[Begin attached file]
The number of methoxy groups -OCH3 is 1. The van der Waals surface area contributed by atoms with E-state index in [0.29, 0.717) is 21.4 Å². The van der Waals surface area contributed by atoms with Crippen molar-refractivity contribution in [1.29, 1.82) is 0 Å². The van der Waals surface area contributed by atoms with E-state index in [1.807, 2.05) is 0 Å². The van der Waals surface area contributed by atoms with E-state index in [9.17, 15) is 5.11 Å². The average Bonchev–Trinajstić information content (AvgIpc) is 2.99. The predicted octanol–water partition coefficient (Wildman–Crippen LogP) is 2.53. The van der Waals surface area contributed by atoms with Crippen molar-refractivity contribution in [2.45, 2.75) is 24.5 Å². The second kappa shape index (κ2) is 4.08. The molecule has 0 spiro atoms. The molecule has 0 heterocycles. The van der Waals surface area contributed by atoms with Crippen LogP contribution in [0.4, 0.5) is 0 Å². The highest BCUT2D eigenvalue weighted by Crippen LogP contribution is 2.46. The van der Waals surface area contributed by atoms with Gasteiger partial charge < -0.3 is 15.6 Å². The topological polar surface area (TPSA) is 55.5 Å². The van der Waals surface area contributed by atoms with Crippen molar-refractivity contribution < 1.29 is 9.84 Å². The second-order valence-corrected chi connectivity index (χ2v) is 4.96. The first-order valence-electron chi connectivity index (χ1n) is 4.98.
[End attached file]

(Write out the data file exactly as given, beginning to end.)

The number of methoxy groups -OCH3 is 1. The van der Waals surface area contributed by atoms with E-state index in [0.29, 0.717) is 21.4 Å². The van der Waals surface area contributed by atoms with Crippen molar-refractivity contribution in [1.29, 1.82) is 0 Å². The van der Waals surface area contributed by atoms with E-state index in [1.807, 2.05) is 0 Å². The van der Waals surface area contributed by atoms with E-state index in [9.17, 15) is 5.11 Å². The average Bonchev–Trinajstić information content (AvgIpc) is 2.99. The predicted octanol–water partition coefficient (Wildman–Crippen LogP) is 2.53. The van der Waals surface area contributed by atoms with Crippen molar-refractivity contribution in [2.45, 2.75) is 24.5 Å². The second kappa shape index (κ2) is 4.08. The molecule has 0 spiro atoms. The molecule has 0 heterocycles. The van der Waals surface area contributed by atoms with Crippen LogP contribution in [0.4, 0.5) is 0 Å². The highest BCUT2D eigenvalue weighted by Crippen LogP contribution is 2.46. The van der Waals surface area contributed by atoms with Gasteiger partial charge < -0.3 is 15.6 Å². The topological polar surface area (TPSA) is 55.5 Å². The van der Waals surface area contributed by atoms with Crippen molar-refractivity contribution < 1.29 is 9.84 Å². The second-order valence-corrected chi connectivity index (χ2v) is 4.96. The first-order valence-electron chi connectivity index (χ1n) is 4.98.